Many neighborhoods around the state are seeing more and more homes being rented out or just unoccupied. If you find yourself having to relocate because of a job change or any other circumstance, make sure you check with your insurance company about your coverage.
If your home is unoccupied for more than a month and suffers damage as a result, you may find yourself non covered for the damage. The actual amount of time you can leave your home unoccupied before it affects your coverage will vary from insurer to insurer. Insurance companies view unoccupied homes as a higher risk policy and you should expect to pay a higher premium for coverage. Some companies will not insure at all on these higher risk properties. An independent insurance agent can help you search for policies that will fit your circumstances.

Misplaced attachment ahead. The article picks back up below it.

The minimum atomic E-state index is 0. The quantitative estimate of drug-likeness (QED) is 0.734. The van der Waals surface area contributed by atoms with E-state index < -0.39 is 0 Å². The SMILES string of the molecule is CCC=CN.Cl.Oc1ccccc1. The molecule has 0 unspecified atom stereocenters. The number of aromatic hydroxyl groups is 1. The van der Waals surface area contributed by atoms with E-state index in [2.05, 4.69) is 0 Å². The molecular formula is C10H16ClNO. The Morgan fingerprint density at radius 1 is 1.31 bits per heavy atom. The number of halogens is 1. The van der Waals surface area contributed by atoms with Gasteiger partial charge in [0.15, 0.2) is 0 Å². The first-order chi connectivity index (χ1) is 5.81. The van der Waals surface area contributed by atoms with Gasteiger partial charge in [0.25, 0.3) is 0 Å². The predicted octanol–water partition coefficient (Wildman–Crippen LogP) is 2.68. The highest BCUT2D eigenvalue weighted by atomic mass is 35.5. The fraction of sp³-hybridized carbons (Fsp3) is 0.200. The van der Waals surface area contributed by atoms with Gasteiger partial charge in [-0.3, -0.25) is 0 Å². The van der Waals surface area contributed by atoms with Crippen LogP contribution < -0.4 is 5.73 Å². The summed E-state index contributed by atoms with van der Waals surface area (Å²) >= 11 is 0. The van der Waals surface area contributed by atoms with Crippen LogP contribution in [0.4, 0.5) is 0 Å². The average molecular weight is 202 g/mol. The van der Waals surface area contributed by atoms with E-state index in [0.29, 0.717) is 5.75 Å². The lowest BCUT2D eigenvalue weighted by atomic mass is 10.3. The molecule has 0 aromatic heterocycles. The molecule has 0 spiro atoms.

If you are renting what was your primary residence, you will also need to contat your insurer and get a new policy. Insurerr also consider a rental property a higher risk policy than one that is owner occupied. This is due to the renters having less interest in caring for the property. If you are going to rent out your primary home, you must place a landlord policy on the home. These premiums are higher but they do cover for loss of rental income if the house burns or becomes otherwise uninhabitable. Landlord policies will not cover tenant possessions if they are stolen or damaged, so it is important to encourage your tenant to purchase a tenant homeowners policy. Renter's insurance is relatively inexpensive. Premiums are usually less than $250 a year.